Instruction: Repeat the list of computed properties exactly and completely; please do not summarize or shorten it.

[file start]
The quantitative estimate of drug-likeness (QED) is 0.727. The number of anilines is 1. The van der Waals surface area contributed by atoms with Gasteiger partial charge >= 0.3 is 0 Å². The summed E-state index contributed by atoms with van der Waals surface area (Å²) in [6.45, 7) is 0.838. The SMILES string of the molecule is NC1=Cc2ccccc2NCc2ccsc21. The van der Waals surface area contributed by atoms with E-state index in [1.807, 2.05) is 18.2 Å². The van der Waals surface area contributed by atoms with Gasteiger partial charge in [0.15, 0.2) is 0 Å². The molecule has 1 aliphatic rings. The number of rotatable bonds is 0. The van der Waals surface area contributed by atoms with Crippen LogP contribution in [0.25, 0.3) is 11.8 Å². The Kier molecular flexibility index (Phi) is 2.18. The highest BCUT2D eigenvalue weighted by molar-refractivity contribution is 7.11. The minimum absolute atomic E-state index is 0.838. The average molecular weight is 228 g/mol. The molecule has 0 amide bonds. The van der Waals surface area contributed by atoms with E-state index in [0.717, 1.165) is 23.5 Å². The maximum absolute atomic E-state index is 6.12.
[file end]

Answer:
The quantitative estimate of drug-likeness (QED) is 0.727. The number of anilines is 1. The van der Waals surface area contributed by atoms with Gasteiger partial charge >= 0.3 is 0 Å². The summed E-state index contributed by atoms with van der Waals surface area (Å²) in [6.45, 7) is 0.838. The SMILES string of the molecule is NC1=Cc2ccccc2NCc2ccsc21. The van der Waals surface area contributed by atoms with E-state index in [1.807, 2.05) is 18.2 Å². The van der Waals surface area contributed by atoms with Gasteiger partial charge in [0.15, 0.2) is 0 Å². The molecule has 1 aliphatic rings. The number of rotatable bonds is 0. The van der Waals surface area contributed by atoms with Crippen LogP contribution in [0.25, 0.3) is 11.8 Å². The Kier molecular flexibility index (Phi) is 2.18. The highest BCUT2D eigenvalue weighted by molar-refractivity contribution is 7.11. The minimum absolute atomic E-state index is 0.838. The average molecular weight is 228 g/mol. The molecule has 0 amide bonds. The van der Waals surface area contributed by atoms with E-state index in [0.717, 1.165) is 23.5 Å². The maximum absolute atomic E-state index is 6.12.